The Rest is Up to You: A Tale of Social Justice Parenting

My father came to America in September 1966; my mother came to America in December 1966, and each one from a different country.

They were taking citizenship classes offered at Abraham Lincoln High School in the Sunset District of San Francisco.  On a rainy day, my father offered my mother a ride home and thus was the start of their relationship.  I wouldn’t be born until 1974, but the awareness of social justice and basic human rights was born into me long before I came into the world.

After my mother became a US citizen she began to sponsor her siblings and relatives from El Salvador.  Most of them came here legally with her direct or indirect help. To this day they continue to thank her for bringing them here.  As a child, I vividly recall my parents turning one of our bedrooms into a stopping point for relatives.  They would stay for a few days, weeks or months.

I recall vividly family members in our home and always having “guests,” but I did not fully understand the significance of what my parents were doing until I was much older.  Through the 70’s and 80’s we had a constant stream of guests in our home and I was their shadow- always listening, watching and learning.

The purest of social justice and basic human rights were not outlined in my home studies, but it was demonstrated in the actions of my parents and how my family members treated each other.  What I observed as a child and teenager I carry with me every day.  To be kind. To be compassionate. To give freely and without any expectation of return. To offer support when asked and to lead when necessary.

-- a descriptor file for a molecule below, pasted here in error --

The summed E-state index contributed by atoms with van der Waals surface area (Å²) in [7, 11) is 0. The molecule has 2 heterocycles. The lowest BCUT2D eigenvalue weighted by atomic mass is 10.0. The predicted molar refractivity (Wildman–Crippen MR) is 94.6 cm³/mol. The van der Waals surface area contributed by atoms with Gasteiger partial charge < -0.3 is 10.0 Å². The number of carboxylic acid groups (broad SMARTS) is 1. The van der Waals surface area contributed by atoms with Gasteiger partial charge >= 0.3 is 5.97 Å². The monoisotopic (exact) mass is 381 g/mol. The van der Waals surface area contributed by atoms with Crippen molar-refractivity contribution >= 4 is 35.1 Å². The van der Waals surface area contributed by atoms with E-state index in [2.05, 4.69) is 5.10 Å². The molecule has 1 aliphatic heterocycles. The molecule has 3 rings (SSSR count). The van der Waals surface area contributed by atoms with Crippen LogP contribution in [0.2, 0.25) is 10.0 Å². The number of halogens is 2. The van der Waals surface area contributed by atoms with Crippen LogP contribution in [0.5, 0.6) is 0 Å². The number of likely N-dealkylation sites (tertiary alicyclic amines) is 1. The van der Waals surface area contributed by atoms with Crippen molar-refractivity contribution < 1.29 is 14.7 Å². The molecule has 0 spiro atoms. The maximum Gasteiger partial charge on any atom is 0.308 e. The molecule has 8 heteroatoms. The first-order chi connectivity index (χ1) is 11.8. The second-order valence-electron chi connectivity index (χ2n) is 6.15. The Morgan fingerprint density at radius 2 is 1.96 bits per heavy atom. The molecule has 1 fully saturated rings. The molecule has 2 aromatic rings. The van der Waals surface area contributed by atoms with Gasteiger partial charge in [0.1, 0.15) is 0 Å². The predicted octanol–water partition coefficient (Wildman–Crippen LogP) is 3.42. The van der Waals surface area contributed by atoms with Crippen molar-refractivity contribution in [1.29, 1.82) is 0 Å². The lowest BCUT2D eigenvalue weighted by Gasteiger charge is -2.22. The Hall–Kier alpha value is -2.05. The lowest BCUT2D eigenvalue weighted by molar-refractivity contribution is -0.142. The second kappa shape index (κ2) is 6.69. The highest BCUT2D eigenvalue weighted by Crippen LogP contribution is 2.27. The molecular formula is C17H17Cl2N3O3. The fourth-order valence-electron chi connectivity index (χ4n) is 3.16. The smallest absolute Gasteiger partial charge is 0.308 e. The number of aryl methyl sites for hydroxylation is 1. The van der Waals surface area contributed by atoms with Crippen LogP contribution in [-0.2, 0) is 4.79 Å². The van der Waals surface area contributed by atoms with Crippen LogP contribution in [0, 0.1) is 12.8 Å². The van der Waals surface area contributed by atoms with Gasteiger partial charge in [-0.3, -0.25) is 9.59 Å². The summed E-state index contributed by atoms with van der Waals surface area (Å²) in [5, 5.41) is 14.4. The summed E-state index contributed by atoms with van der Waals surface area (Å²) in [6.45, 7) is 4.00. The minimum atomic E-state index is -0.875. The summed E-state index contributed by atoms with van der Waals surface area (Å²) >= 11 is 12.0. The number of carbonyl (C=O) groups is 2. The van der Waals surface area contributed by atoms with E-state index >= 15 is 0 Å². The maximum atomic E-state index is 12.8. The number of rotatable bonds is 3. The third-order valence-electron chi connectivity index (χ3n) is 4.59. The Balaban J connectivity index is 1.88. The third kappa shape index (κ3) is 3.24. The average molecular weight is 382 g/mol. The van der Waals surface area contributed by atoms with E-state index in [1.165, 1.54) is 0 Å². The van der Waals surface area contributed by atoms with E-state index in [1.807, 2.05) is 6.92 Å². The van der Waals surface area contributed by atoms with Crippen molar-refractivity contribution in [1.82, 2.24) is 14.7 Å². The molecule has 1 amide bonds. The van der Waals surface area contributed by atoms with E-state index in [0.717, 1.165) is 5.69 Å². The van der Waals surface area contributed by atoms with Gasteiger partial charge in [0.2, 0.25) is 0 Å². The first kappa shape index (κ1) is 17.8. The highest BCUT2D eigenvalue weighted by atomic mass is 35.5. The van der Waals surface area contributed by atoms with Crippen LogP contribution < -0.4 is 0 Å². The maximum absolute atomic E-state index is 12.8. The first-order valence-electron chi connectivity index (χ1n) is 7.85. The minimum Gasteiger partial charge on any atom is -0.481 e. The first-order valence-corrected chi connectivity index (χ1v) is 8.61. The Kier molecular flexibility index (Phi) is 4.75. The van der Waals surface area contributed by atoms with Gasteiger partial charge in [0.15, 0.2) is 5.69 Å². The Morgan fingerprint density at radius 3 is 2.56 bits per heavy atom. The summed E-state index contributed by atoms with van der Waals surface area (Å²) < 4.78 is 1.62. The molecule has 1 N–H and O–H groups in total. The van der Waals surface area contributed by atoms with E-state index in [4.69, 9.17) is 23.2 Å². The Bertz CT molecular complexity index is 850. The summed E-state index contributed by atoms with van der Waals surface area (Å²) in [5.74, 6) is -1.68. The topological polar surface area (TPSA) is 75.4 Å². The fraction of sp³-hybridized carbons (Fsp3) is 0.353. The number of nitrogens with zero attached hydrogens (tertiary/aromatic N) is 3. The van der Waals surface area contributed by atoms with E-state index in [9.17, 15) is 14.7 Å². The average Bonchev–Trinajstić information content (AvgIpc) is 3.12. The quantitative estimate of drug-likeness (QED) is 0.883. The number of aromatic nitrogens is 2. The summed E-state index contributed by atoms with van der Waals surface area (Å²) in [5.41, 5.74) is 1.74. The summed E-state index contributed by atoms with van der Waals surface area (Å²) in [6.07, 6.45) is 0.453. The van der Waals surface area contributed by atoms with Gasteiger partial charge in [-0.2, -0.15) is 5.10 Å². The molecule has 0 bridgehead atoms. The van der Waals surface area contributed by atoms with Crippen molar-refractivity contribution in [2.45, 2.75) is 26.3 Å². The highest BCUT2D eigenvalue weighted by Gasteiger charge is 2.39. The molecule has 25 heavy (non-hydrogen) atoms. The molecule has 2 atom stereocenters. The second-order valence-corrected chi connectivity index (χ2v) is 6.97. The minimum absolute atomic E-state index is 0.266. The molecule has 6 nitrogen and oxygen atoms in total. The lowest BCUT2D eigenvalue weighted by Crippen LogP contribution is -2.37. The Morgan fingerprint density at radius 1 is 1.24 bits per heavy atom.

Now as a mother myself, I want to instill in my child the understanding that we each have the ability to contribute to our community. I can’t give him the exact experience my parents gave me.  However, I can pass along the immigrant experience through my story; I can share with him what it means to be a first generation American.  I can show him how to treat people and when to identify mistreatment. I can show him how to be kind and compassionate.

I will allow a safe place for my child to lead a fulfilling life and become an active contributor to his community.  As my parents once told me, and one day I will tell my child, “We can’t be with you all the time but we have taught you the difference between right and wrong. The rest is up to you.”

 

-Luba Palionny, an advisor at Tides

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